I Became One Of The 600,000 Women A Year Diagnosed With Stage 0 Breast Cancer
When I was told I had breast cancer, I was only thirty-five years old and a mother of four children, one of whom was an infant. Why did cancer choose me?
The doctor told me that fortunately, because I had done a self-breast exam, found a lump, and immediately sought medical attention, my cancer was in an early stage. It was so early, in fact, that DCIS (that’s ductal carcinoma in situ) is considered stage 0 breast cancer and is even sometimes called pre-cancer.
I’ll be honest. I didn’t feel any better knowing that my cancer was labeled as “zero.” The c-word freaked me out. The minute the news was delivered, my world was turned upside down and inside out. All of a sudden, I became a breast cancer patient, something I never thought would happen to me. Yet, as I later learned, the reality is that one in eight women will face an invasive breast cancer diagnosis in her lifetime. One in eight.
DCIS is more detectable than ever before because of improved mammograms. DCIS appears as what’s called microcalcifications or calcifications, looking like specks or shadows and clustered, on mammogram images. Early detection is absolutely a good thing. DCIS is contained in the milk ducts and hasn’t spread. According to Harvard Medicine, “nearly all women diagnosed at this early stage can be cured.” However, “without treatment, about 20% of DCIS cases will lead to invasive breast cancer within 10 years.” DCIS is usually not painful or palpable like mine was. 600,000 women are diagnosed each year with DCIS, which is just one type of breast cancer.
I was assured by my first surgeon that DCIS is not a medical emergency, even though the word cancer sets off all my internal warning bells. Despite her insistence, I immediately sought an opinion from a second breast surgeon. I liked my new doctor immediately. She was calm, no-nonsense, and very much a great listener. She sent me for a breast MRI, where we thankfully learned that my cancer didn’t appear to have become invasive. The next step was to choose between a lumpectomy and six weeks of radiation or a mastectomy. (Sometimes DCIS is treated with a lumpectomy only.) The decision was mine.
Here’s the tricky thing about DCIS. In 25% of cases, DCIS becomes invasive. To me, 25% is significant. Unfortunately, there’s no way to know if or when a woman’s DCIS will become invasive. Therefore, doctors and patients have to make tough decisions after a woman is diagnosed.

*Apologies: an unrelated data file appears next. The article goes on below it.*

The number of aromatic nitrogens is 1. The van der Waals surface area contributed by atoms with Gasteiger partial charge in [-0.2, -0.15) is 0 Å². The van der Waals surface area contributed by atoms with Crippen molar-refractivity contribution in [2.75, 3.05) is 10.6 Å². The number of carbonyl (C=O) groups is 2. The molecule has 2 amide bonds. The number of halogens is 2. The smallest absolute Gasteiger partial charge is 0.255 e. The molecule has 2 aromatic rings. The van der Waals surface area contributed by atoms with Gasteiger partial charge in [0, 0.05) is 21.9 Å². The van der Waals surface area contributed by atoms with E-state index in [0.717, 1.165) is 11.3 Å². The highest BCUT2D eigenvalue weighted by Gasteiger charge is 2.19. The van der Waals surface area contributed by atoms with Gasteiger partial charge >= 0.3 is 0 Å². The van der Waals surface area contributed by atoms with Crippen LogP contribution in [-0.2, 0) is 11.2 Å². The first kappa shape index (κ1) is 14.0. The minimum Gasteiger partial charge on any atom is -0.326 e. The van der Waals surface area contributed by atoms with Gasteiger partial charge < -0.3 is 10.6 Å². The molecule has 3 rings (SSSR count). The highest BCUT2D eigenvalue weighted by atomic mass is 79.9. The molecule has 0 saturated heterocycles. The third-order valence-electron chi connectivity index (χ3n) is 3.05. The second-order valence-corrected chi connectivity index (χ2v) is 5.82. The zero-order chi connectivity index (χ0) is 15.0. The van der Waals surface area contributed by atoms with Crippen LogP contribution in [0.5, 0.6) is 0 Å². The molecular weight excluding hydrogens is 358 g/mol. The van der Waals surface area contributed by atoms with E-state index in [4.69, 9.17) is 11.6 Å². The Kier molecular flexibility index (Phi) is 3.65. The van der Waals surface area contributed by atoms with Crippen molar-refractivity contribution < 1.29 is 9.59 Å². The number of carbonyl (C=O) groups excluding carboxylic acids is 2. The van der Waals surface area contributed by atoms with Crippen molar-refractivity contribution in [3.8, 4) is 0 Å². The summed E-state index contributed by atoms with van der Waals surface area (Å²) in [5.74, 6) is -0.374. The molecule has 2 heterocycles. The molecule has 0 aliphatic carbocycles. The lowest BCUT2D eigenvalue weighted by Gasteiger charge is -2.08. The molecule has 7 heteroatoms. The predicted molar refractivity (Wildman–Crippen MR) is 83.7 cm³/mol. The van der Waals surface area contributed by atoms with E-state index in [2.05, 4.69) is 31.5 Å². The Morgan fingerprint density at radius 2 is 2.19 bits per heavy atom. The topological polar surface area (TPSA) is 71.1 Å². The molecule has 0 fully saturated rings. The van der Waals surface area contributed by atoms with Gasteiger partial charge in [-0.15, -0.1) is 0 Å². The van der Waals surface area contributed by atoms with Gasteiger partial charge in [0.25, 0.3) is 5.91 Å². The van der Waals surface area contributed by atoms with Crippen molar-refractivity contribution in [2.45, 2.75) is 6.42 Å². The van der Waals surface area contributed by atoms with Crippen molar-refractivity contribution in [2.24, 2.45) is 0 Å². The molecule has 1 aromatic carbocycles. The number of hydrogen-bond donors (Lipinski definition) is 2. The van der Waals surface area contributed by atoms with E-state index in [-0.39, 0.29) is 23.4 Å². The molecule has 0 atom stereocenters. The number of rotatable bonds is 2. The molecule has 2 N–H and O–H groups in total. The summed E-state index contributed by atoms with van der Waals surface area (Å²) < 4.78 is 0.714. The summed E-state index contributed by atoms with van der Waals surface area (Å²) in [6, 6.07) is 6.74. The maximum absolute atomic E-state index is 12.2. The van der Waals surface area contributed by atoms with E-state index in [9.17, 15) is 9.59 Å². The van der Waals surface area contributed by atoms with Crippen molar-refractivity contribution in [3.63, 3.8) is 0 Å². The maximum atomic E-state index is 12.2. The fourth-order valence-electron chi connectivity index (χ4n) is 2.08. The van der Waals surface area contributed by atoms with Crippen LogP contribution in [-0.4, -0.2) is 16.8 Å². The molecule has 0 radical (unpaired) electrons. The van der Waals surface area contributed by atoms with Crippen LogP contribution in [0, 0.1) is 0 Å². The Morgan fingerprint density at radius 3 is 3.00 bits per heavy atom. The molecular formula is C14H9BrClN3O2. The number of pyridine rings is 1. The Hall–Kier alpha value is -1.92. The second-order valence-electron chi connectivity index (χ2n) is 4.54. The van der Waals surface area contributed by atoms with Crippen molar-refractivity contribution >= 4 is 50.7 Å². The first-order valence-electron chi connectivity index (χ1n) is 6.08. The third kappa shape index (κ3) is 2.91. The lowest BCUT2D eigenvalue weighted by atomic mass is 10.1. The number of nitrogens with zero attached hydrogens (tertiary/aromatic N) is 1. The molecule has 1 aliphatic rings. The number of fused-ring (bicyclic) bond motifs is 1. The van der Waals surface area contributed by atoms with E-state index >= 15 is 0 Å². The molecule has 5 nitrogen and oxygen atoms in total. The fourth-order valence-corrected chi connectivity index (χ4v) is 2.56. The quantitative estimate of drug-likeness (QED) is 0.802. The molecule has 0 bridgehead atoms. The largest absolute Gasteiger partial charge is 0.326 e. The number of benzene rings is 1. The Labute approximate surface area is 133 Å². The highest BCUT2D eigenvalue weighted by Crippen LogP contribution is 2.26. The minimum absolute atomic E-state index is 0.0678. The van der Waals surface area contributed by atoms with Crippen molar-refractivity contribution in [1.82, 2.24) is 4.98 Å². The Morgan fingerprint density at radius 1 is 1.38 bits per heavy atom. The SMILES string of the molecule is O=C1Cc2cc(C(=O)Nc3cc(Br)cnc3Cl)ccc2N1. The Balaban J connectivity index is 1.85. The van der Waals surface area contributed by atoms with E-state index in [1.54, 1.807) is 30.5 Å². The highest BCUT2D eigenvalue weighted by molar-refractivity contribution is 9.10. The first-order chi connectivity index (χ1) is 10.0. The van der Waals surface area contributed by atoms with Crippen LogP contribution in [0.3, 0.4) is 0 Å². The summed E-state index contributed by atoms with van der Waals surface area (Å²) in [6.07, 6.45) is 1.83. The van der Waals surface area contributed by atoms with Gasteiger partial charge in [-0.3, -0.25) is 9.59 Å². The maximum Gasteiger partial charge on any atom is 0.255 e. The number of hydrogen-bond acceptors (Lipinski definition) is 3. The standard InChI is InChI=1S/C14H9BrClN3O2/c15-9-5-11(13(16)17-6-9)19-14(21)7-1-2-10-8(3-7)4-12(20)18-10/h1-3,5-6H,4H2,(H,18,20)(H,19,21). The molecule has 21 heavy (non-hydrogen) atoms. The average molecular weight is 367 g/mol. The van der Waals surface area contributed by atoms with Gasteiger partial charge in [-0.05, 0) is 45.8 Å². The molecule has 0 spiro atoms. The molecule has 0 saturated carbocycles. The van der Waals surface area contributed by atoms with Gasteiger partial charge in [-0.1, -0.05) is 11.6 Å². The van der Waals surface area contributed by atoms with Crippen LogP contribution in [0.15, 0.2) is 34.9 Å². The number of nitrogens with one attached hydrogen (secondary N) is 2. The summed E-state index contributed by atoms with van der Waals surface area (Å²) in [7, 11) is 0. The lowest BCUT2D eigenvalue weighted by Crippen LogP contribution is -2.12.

Some women choose not have surgery, instead taking a wait-and-see approach. They feel that exposing themselves to radiation, which has its own side effects and risks, plus surgery, is too drastic. They might instead opt for screenings every six months.
The decision isn’t easy. Like me, a breast cancer patient has to look at the big picture, including genetic test results. I was negative for the BRCA1 and BRCA2 genes, the ones that significantly raise a woman’s risk of breast cancer (and other cancers). I also didn’t have a family history of breast cancer. What’s strange in my case is that I also didn’t have any major risk factors. I didn’t smoke, I rarely consumed alcohol, I wasn’t overweight, I ate mostly organic foods, I exercised at least four times a week, and I didn’t use toxic cleaning chemicals in my house. Despite all my healthy habits, I became part of the 11% of young women under age forty-five diagnosed with breast cancer.
Cancer chose me, and I had a big decision to make. Should I have the lumpectomy, pray that the borders of removed tissue were clear of cancer, undergo six weeks of radiation, and then hope that I’d made the right choice? Or, would I take the much more drastic option and have a bi-lateral mastectomy?
Initially, I was very certain that I’d choose the lumpectomy. It just made sense not to let cancer take my breasts from me. I spent about two weeks making pros and cons lists, researching my options, and praying. I can’t tell you why, in the moment, but I only felt a strong sense of reassurance and peace about choosing to have the mastectomy.
A few weeks later, I had a bi-lateral, direct-to-implant, skin and nipple sparing mastectomy. As I recovered at home, surgical drains snaking from my chest, getting assistance to do everything from showering to going to the bathroom, and taking muscle relaxers and painkillers, I waited for my pathology results. Would the pathologist who was examining my removed breast tissue find anything we didn’t anticipate, or would I be declared cancer free?
I had to wait a torturous three weeks for my results, as the lab was backed up from an overwhelming intake. My removed lymph nodes were clear. However, lurking in my removed breast tissue were two teeny areas of invasive, previously undetected cancer, so small that even the MRI hadn’t picked it up. The mastectomy was the right decision.
What I’ve learned through my breast cancer journey is that all cases are different, and that it’s critically important that women advocate for themselves. We need to know our own bodies, by doing our self breast exams. We need to keep our annual well-woman appointments, including asking for a clinical breast exam from our provider. We also need to know our family medical history, get the genetic test if we are at risk, and let our doctor know immediately if we feel or see anything suspicious on our breasts. Mammograms are key to early detection, and they shouldn’t be postponed.
DCIS, despite its cure-rate and stage zero label, can still be unnerving and life-altering. Breast cancer, as I often say, is a beast, a jerk, and a liar. We have to do everything in our power to battle it and to encourage our fellow women to do the same.
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